Andina Happy Hour

1314 NW Glisan


Tues-Fri 4-6 pm

Andina's happy hour is something of a tease. While the components soar and delight, one gets the impression of a greater presence beyond the tidy happy hour menu. Granted, this "presence" is a well-staffed kitchen sizzling, searing, and bustling within plain sight, coupled with glorious looking entrees passing within sniffing distance. But, that's the point of happy hour. You can visit the church, and even worship, without having to convert or pay the tithe.

The happy hour drink menu is simple, offering three different but equally enticing specials, all for four dollars. The Doris is a variation on the Cosmo, substituting light rum for vodka and pomegranate syrup for cranberry juice. Served straight-up in a martini glass, it's a juicier, more tropical cocktail than the Cosmo with a higher hangover quotient, but yummy nonetheless. The Solano, served rocks-style, is a dusky Andean cowboy drink, made with Maker's Mark and key lime juice, plus cinnamon and clove imbued sugar. If Benicio Del Toro were a drink, he would be the Solano. The third drink offered up is the no-nonsense Toronjita, a Sauza tequila drink teamed with the makes-perfect-sense fresh squeezed orange, grapefruit, and lime juices. It's muddled with sugar and served over ice, perfectly diluting this citrusy mélange.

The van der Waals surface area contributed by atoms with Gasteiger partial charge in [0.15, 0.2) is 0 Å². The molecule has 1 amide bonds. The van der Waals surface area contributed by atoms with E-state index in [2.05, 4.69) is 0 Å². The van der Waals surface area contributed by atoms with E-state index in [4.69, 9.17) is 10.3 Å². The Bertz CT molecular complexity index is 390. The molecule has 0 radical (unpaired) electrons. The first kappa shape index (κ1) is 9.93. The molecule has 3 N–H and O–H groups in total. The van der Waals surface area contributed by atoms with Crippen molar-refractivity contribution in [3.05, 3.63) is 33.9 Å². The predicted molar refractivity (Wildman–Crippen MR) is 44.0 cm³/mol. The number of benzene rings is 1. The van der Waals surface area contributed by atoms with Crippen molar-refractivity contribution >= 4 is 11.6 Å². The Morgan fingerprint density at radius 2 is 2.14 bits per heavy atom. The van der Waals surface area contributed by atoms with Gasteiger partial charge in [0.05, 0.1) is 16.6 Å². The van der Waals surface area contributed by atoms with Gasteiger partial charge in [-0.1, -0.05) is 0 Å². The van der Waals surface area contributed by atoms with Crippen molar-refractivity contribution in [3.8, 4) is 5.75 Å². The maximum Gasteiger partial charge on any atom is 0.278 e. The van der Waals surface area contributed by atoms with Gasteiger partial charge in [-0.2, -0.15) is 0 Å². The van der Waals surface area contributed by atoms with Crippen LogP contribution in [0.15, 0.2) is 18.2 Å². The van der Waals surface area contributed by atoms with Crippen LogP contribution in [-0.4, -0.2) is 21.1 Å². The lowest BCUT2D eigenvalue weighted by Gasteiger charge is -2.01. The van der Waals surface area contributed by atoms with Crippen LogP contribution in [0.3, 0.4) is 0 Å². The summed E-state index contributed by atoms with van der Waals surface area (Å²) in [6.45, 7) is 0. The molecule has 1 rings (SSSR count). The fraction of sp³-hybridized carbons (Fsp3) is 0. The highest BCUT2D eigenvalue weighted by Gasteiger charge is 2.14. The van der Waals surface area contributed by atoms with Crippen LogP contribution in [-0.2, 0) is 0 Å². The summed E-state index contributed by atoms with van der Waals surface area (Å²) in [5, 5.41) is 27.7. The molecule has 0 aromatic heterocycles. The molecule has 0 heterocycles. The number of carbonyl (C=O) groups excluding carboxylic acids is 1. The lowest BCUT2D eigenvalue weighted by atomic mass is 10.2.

The food selections featured during happy hour, like the cocktails, are a simplified cross-section of Andina's skill and ingenuity. Despite their cheeky descriptions on the menu, any of the eight tapas items are hardly a gamble at two dollars.

The Choritos a la Chalaca deliver, as promised, several delightfully tiny mussels cooked in Peruvian beer, served on the half shell with salsa criolla. Their diminutive size and beer bath keep them from being as overpowering as their larger counterparts. The Conchas a la Parmesana is basically a large single chunk of scallop baked in its shell and crusted with parmesan cheese. The rich flavor is more than enough to make you order it again.

Touting Cebiche de Campiones as Peru's flagship dish is a tall order, and while delicious, this Crimini mushroom version doesn't compare to Andina's mango and prawn cebiche or the scallop, shrimp, and squid version. Another popular and ample dish is the Chicharron Novoandino de Pollo. These crispy chicken tenders are cooked golden-brown in a quinoa breading and served with a nutty yucca and sweet potato sauce. The Taboule de Cereals Andinos brings you back to simple eating with a comforting cooked grain salad featuring the unsung hero of grain, quinoa. It is coupled with the obscure Incan staple grain, kiwicha, and served with fresh greens drizzled with vinaigrette.

Combining traditional Andeo-Peruvian cuisine and market-demand noveau almost perfectly, Andina impresses with options. The open, lofted space is divided into a dining area and a lounge with a full view of the open kitchen from either side. They will also, this spring, be offering courtyard seating for those perfect afternoons. So whether you want to drink pisco and sample tapas, impress the parents with a high brow culinary adventure, or just take respite from the rain with a couple of well-crafted cocktails, Andina sets the table you're looking for.